The PSA goes on to state that an annual programme for training and phasing in of Ugandan citizens shall be established by the Licensee and shall be submitted for approval to the Government’s Advisory Committee, along with the annual Work Programmes and Budgets. Additionally, within 30 days of the end of each calendar year, the Licensee is to submit a written report to the Government describing the number of personnel employed their nationality, their positions and the status of training programmes for Ugandan citizens.
The oil company is even required to establish an annual programme, satisfactory to the Government, to train personnel of the Government to undertake skilled and technical jobs in Petroleum Operations. It is also required to deposit with government, or its nominee, on the effective date and each anniversary of the effective date of the contract thereafter, the certain amounts for training of Government personnel selected by the Government and other associated costs for each Licence.
For the Exploration period, Tullow was called on to pay US$100,000 per six months. During the development phase, the oil operator was required to pay US$150,000 per 12 months. Following the commencement of production it was asked to deposit US$ 300,000 per 12 months.
LOCAL CONTENT & GUYANA’S PSA
When compared to Guyana’s PSA, one would notice some distinct differences. Guyana’s PSA notes that the local content activities will be carried out not by the Contractor, but by an Operator appointed by the three companies making up the Contractor.
In respect of goods and services, the Operator is expected to give preference to Guyanese goods and materials of a quality and quantity, timely delivery and competitive prices. In respect of Guyanese Sub-Contractors, preference is to be given if they are commercially competitive and meet financial and technical requirements.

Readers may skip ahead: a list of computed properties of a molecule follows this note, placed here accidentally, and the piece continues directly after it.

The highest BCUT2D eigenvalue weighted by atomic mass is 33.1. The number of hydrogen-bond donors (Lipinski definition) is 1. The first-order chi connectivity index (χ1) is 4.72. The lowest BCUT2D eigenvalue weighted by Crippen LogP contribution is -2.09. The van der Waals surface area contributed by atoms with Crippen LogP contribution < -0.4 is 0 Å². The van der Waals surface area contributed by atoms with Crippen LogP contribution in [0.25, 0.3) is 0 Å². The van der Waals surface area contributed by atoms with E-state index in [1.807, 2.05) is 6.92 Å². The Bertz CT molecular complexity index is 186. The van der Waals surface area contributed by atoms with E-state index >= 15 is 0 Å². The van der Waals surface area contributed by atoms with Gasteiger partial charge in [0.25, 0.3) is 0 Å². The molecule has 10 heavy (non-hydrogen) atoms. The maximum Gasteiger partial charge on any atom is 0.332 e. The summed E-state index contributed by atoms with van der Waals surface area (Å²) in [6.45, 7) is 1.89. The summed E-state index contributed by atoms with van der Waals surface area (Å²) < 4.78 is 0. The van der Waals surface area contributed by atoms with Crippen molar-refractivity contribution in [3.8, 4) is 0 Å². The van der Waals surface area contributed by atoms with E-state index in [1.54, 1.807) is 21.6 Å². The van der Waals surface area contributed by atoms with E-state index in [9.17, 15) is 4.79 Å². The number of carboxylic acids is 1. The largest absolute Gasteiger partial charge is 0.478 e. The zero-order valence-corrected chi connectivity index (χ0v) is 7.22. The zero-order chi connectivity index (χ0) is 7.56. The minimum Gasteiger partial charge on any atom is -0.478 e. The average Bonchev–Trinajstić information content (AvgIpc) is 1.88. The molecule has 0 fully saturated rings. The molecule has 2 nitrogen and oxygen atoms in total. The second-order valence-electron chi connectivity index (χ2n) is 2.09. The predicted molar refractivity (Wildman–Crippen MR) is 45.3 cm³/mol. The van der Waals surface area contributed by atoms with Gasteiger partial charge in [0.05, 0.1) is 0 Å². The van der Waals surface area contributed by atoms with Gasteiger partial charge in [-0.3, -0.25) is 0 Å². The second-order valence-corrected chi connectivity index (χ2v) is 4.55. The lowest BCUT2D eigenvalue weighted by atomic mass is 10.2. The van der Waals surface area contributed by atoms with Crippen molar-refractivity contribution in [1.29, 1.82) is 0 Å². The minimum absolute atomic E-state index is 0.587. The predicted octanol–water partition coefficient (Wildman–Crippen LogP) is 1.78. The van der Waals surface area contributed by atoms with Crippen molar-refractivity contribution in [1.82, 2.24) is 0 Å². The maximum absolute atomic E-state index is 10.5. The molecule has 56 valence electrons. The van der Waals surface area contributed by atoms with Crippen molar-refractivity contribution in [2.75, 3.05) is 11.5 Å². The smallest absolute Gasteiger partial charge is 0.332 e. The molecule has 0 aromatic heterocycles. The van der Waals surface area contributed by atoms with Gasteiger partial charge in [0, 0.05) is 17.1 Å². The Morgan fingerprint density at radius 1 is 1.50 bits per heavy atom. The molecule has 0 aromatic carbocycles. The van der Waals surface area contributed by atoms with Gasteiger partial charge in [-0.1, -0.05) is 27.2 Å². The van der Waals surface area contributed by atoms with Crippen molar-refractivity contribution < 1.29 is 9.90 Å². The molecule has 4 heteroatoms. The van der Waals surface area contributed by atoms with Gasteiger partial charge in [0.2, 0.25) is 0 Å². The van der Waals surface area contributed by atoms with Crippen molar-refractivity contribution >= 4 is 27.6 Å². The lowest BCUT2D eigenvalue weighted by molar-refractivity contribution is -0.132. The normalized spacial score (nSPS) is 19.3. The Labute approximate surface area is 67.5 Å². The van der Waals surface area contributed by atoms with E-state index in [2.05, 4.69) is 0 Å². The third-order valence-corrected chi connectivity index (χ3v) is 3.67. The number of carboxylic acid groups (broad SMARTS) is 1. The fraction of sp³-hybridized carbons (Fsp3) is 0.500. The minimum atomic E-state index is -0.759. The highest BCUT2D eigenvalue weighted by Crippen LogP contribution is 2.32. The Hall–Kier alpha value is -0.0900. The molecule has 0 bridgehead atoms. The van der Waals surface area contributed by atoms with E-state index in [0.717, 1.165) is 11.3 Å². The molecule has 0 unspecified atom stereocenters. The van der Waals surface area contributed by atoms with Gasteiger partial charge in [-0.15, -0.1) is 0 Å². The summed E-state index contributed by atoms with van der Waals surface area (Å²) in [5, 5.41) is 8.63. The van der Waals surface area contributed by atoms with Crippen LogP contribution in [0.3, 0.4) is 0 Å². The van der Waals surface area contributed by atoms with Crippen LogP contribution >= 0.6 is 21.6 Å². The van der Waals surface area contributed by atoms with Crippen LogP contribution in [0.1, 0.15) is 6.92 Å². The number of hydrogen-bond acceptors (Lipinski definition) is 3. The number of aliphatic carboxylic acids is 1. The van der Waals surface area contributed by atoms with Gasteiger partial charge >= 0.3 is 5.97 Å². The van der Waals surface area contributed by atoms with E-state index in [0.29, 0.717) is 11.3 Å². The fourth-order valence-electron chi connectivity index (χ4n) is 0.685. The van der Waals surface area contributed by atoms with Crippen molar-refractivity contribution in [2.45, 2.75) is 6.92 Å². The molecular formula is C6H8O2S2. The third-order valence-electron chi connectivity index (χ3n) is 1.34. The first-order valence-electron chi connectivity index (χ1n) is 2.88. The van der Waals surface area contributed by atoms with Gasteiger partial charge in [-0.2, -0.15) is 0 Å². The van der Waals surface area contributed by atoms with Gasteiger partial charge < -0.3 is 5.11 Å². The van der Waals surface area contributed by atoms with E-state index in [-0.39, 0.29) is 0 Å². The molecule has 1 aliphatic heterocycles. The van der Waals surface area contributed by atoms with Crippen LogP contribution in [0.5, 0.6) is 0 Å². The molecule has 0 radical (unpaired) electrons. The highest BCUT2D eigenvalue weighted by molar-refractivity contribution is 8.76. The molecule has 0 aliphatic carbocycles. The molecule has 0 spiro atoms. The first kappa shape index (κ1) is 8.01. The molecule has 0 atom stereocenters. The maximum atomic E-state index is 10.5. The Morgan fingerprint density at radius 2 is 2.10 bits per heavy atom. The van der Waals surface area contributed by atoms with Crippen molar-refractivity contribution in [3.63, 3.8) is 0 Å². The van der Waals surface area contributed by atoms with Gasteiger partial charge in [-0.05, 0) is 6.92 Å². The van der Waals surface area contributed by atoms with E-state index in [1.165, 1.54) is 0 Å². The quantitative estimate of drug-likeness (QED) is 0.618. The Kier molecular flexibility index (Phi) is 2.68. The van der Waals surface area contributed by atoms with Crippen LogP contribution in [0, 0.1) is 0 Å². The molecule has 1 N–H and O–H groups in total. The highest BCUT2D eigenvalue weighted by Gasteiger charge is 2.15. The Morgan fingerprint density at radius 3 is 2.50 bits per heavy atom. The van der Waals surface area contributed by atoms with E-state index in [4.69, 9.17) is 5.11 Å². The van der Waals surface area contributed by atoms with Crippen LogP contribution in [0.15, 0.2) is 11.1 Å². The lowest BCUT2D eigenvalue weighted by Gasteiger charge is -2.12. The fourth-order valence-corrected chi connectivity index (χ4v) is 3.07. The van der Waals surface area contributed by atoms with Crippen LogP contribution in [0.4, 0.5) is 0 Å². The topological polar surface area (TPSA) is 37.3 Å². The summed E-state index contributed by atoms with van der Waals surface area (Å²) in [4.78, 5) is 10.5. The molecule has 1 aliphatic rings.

Article 18.2 requires the Contractor to establish tender procedures for the acquisition of goods, materials and services which shall ensure that Guyanese suppliers and Subcontractors are given adequate opportunity to compete for the supply of goods and services. Further, Article 18.3 requires the Contractor to train Guyanese suppliers and Subcontractors in the procedures for participating in tenders and competing for contracts to be offered in the Operations.
The contract also outlines that the Government shall provide the necessary work permits and other approvals required by the contractor for employment of expatriate employees in Guyana for the purpose of petroleum operations.
Without prejudice to the right of the contractor to select employees and determine the number thereof in the conduct of petroleum operations, the contractor shall require the operator to employ and contractually obligate sub contractors to employ Guyanese citizens having appropriate qualifications and experience in the conduct of petroleum operations in Guyana.
During each year of the term of the petroleum prospecting licence, or any renewal thereafter the contractor shall pay to a Government account for the Ministry responsible for Petroleum the amount of US$300,000.
The money can be used to provide Guyanese personnel nominated by the Government with on-the-job training in Contractor’s operations in Guyana and overseas and /or practical training at institutions abroad; send qualified Guyanese personnel selected by the Government on courses at universities , colleges or other training institutions; to send Guyanese selected by the Government to conferences and seminars related to the petroleum industry and to purchase for the Government, advanced technical books, professional publications , scientific instruments or other equipment required by the Government.
Within 60 days prior to the beginning of each year, the contractor and the Minister shall provide a yearly plan for the utilization of qualified Guyanese personnel for the upcoming year. Following the submission of this plan, the Contractor and the Minister shall meet to discuss and consider the effectiveness of the plan.
The contractor is also expected to provide half yearly reports within 30 days after the end of each half year to the Minister outlining achievements in utilising qualified Guyanese personnel during the previous half year and make appropriate adjustments to the yearly plan to better accomplish the goal of increasing the number of qualified Guyanese personnel available for use by the Contractor in its Petroleum operations and other entities performing petroleum operations in Guyana.